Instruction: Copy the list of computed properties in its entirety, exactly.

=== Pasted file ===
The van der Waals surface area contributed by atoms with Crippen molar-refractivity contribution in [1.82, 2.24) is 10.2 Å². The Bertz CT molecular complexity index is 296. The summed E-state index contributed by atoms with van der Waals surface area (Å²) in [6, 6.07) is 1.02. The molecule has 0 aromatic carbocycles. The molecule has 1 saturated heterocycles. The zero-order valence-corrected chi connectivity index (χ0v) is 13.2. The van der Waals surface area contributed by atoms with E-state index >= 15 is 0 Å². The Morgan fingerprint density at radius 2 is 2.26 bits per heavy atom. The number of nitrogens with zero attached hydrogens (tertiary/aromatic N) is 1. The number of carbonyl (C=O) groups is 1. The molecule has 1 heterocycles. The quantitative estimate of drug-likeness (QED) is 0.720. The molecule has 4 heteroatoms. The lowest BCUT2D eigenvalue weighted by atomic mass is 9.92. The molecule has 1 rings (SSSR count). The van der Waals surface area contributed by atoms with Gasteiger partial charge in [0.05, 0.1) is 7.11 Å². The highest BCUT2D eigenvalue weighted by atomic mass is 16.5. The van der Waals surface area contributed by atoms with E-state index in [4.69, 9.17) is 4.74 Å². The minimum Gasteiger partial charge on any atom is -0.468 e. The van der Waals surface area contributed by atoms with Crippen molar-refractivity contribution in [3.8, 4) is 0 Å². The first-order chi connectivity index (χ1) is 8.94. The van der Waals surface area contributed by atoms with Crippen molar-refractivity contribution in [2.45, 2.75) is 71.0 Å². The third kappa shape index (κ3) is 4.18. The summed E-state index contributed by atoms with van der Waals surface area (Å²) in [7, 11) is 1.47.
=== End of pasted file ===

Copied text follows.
The van der Waals surface area contributed by atoms with Crippen molar-refractivity contribution in [1.82, 2.24) is 10.2 Å². The Bertz CT molecular complexity index is 296. The summed E-state index contributed by atoms with van der Waals surface area (Å²) in [6, 6.07) is 1.02. The molecule has 0 aromatic carbocycles. The molecule has 1 saturated heterocycles. The zero-order valence-corrected chi connectivity index (χ0v) is 13.2. The van der Waals surface area contributed by atoms with E-state index >= 15 is 0 Å². The Morgan fingerprint density at radius 2 is 2.26 bits per heavy atom. The number of nitrogens with zero attached hydrogens (tertiary/aromatic N) is 1. The number of carbonyl (C=O) groups is 1. The molecule has 1 heterocycles. The quantitative estimate of drug-likeness (QED) is 0.720. The molecule has 4 heteroatoms. The lowest BCUT2D eigenvalue weighted by atomic mass is 9.92. The molecule has 1 rings (SSSR count). The van der Waals surface area contributed by atoms with Gasteiger partial charge in [0.05, 0.1) is 7.11 Å². The highest BCUT2D eigenvalue weighted by atomic mass is 16.5. The van der Waals surface area contributed by atoms with E-state index in [4.69, 9.17) is 4.74 Å². The minimum Gasteiger partial charge on any atom is -0.468 e. The van der Waals surface area contributed by atoms with Crippen molar-refractivity contribution in [3.8, 4) is 0 Å². The first-order chi connectivity index (χ1) is 8.94. The van der Waals surface area contributed by atoms with Crippen molar-refractivity contribution in [2.45, 2.75) is 71.0 Å². The third kappa shape index (κ3) is 4.18. The summed E-state index contributed by atoms with van der Waals surface area (Å²) in [7, 11) is 1.47.